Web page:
From Ahmedunggar to Lavonia:
Presidents at the University of Georgia 1785-1997
Charles B. Knapp
Born 8/13/46, Ames, IO. B.S., Iowa State University (1968); M.A./PhD., University of Wisconsin (1972).
Knapp taught economics at the University of Texas at Austin from 1972-76. He went to Washington D.C. at the request of the Carter Administration, and served as Special Assistant to the Secretary of Labor from 1977-79. In that latter year, he became Deputy Assistant Secretary of Labor, a post he held until 1981. Knapp served as an Associate Professor of Public Policy at George Washington University in 1981-82, and transferred to Tulane University in 1982, where he taught Economics and served as Senior and Executive Vice President of the university from 1985-87. In that year, he accepted the President's position at the University of Georgia, a post that he holds today. He will leave the University to take over the Presidency of the Aspen Institute in Washington D.C. in the latter half of 1997.
In his tenure as President of the University of Georgia, Dr. Knapp was charged with re-establishing confidence in the academic reputation of the University, and with the added responsibility of preparing the institution for assuming a leadership role in national and global research, service, and higher education. He accomplished this through forging a strong working relationship with state government officials, school alumni, and private sector benefactors and business leaders. The tangible signs of his leadership are many and varied, the chief amongst these being the realization of the opening of a new campus sector, as East Campus became in the mid 1990s the new center for performing arts physical fitness, university community health, the new Georgia Museum of Art, and the new gateway to the University as a whole. This complex came into operation just as the University welcomed the world as host to three Olympic activities in the Olympic summer of 1996; preliminary round volleyball, all of the rhythmic gymnastics competitions, and the final rounds of soccer in a refurbished (and temporarily hedgeless Sanford Stadium). As Dr. Knapp takes his leave of Athens and UGA, he leaves a legacy of an institution poised on the edge of greatness as it moves with confidence into a new century and a new millenium.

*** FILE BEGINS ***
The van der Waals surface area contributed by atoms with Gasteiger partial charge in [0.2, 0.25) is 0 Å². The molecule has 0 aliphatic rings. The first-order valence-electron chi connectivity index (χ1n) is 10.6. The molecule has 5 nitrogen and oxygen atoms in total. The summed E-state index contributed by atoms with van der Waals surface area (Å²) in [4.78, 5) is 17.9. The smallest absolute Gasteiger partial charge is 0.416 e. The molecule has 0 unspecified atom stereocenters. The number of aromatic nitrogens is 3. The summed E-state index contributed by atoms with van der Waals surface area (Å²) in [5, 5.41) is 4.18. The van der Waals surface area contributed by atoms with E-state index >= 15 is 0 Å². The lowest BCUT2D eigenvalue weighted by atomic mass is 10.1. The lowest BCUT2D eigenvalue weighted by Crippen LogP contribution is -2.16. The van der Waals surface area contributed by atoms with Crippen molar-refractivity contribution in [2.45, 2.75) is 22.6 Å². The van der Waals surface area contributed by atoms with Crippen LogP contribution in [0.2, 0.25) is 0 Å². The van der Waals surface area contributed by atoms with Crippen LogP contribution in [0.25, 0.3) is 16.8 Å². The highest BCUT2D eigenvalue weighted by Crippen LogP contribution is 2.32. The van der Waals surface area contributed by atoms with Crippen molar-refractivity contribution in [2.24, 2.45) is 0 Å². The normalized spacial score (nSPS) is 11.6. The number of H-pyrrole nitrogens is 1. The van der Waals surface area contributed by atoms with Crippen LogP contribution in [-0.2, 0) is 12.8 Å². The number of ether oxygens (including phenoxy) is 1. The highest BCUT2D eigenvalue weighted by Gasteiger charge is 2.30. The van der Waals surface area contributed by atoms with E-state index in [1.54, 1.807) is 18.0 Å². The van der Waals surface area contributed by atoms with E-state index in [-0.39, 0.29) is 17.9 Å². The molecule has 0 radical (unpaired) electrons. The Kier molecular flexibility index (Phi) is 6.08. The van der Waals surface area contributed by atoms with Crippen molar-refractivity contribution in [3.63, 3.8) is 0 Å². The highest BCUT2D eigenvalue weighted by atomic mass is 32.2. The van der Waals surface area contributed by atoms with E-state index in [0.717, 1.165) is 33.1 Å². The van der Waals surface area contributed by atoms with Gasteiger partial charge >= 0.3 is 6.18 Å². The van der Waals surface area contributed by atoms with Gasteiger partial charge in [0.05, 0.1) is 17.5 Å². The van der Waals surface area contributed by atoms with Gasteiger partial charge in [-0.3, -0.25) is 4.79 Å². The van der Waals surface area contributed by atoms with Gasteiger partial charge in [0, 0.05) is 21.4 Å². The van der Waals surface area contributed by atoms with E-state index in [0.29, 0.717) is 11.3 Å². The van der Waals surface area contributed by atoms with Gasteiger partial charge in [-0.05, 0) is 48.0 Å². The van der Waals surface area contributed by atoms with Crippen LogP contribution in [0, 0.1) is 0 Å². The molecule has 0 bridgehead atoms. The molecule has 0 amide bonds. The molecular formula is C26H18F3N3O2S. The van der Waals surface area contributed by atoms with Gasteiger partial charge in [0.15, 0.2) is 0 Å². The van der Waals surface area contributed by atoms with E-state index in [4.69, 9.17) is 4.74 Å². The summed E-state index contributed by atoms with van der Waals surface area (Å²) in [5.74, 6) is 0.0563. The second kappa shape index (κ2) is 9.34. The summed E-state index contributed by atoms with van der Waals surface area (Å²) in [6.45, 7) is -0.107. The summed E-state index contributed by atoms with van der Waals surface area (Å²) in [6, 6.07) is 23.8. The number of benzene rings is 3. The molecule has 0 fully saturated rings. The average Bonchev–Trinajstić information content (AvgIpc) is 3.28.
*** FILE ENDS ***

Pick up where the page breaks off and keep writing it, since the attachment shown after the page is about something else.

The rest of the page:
Biological Sciences Complex (1992); Ramsey Center (1995); Music Department (1996); Hodgson Hall (1996); Georgia Museum of Art (1996); Rusk Center for Legal Research (1996); UGA Welcome Center (1996).